Pop culture obsessives writing for the pop culture obsessed.
Pop culture obsessives writing for the pop culture obsessed.

Charlie Countryman

Illustration for article titled Charlie Countryman

Charlie Countryman poses a trap for any less-than-enthused reviewer: The film boasts a plot so bizarre, simply describing what happens risks raising interest, no matter how tedious and strained the results may be. After all, who wouldn’t be intrigued by a movie in which a Chicago layabout (Shia LaBeouf) impulsively jets off to Bucharest, prompted by a heart-to-heart with his mother’s ghost (Melissa Leo)? The passenger sitting next to him (Ion Caramitru) dies mid-flight, vaulting the eponymous, chronically disheveled hero into a sordid web that involves the dead man’s cellist daughter (Evan Rachel Wood) and her jealous, violent gangster ex (Mads Mikkelsen). Throw in a pair of drugged-out hostel roommates from the U.K. (James Buckley and, aggressively distancing himself from the Harry Potter franchise, Rupert Grint), and there’s no way Charlie Countryman wouldn’t be at least compellingly weird, right?

Alas, the protagonist’s Kafkaesque rabbit-hole tumble only succeeds in calling to mind craftier examples of this particular hallucinatory genre (The Tenant, Jacob’s Ladder, Barton Fink), while Fredrik Bond’s attempts at stylishness—the pounding soundtrack includes work by Moby and composer Christophe Beck—come across as pseudo-edgy posturing. There’s not really a story here, just a series of shaggy-dog incidents that typically end with LaBeouf being beaten, hit by a car, or suspended upside-down over water. What narrative emerges amounts to a tease: Given the frantic pile-on of quirky details, it’s inevitable that the film’s mysteries, once solved, would turn out to be more banal than they initially appear.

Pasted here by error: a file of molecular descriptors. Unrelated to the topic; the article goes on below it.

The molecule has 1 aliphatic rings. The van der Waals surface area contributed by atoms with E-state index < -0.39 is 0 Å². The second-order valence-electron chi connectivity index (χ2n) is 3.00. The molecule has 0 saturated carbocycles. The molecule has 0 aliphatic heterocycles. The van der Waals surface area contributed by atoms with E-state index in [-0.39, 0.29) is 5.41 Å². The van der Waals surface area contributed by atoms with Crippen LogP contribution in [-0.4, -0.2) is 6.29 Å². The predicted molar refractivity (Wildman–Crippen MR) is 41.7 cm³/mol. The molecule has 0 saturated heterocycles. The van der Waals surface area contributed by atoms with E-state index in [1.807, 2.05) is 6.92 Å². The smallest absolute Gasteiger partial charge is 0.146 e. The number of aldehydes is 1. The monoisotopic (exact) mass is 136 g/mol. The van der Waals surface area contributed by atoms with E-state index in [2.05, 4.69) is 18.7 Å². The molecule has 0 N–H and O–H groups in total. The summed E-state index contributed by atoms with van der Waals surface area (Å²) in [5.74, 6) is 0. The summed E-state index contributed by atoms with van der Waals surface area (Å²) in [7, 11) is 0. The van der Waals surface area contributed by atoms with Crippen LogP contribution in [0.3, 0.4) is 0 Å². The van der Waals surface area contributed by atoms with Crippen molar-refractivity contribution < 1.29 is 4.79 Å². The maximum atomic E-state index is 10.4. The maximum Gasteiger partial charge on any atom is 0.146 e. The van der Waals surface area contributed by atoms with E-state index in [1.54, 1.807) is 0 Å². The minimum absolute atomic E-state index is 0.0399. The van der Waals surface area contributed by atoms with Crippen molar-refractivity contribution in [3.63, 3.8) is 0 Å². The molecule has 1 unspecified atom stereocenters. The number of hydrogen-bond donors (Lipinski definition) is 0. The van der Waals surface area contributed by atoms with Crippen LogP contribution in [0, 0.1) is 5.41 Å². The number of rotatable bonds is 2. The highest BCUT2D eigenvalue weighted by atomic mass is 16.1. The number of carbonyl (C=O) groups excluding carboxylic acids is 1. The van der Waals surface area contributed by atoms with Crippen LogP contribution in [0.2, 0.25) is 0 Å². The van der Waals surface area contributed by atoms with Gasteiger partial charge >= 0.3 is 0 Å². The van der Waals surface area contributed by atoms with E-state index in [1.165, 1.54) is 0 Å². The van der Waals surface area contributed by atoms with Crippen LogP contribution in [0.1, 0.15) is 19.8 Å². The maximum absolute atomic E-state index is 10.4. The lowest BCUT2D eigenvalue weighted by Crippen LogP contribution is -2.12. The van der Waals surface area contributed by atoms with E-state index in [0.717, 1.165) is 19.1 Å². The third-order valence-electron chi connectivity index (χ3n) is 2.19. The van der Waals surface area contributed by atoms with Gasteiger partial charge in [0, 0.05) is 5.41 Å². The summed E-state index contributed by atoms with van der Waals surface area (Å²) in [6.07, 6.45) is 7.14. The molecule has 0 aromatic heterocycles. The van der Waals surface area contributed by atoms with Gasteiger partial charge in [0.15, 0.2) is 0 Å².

There are isolated flourishes of originality, though not necessarily of the good kind. It’s unlikely there’s another movie in which a man explains that he’s a Cubs fan because he understands what it’s like to live under tyranny—let alone one in which that throwaway exchange resurfaces as the basis of a major plot point. (Hint: Unless the contents were shot by contemporaries of Edwin S. Porter, any VHS tape labeled “Cubbies win World Series” should be recognized as a case of false advertising.) And although LaBeouf, with his sad-eyed puppy look, can be underrated as an actor (The Company You Keep), his appeal as an irresistible romantic interest for Wood’s musician doesn’t come across at all. (It’s not as if the character, forever wandering exactly where the villains expect him to go, is perceived as smart.) In brief flashes, Charlie Countryman suggests how it might have turned into a decent wrong-man thriller; at the high point, Bond stages an exciting chase through a Bucharest subway station. If only the movie established some sort of reason for planting Charlie in the city in the first place. In a film this hapless, it’s hardly a surprise that no one can keep Bucharest and Budapest straight.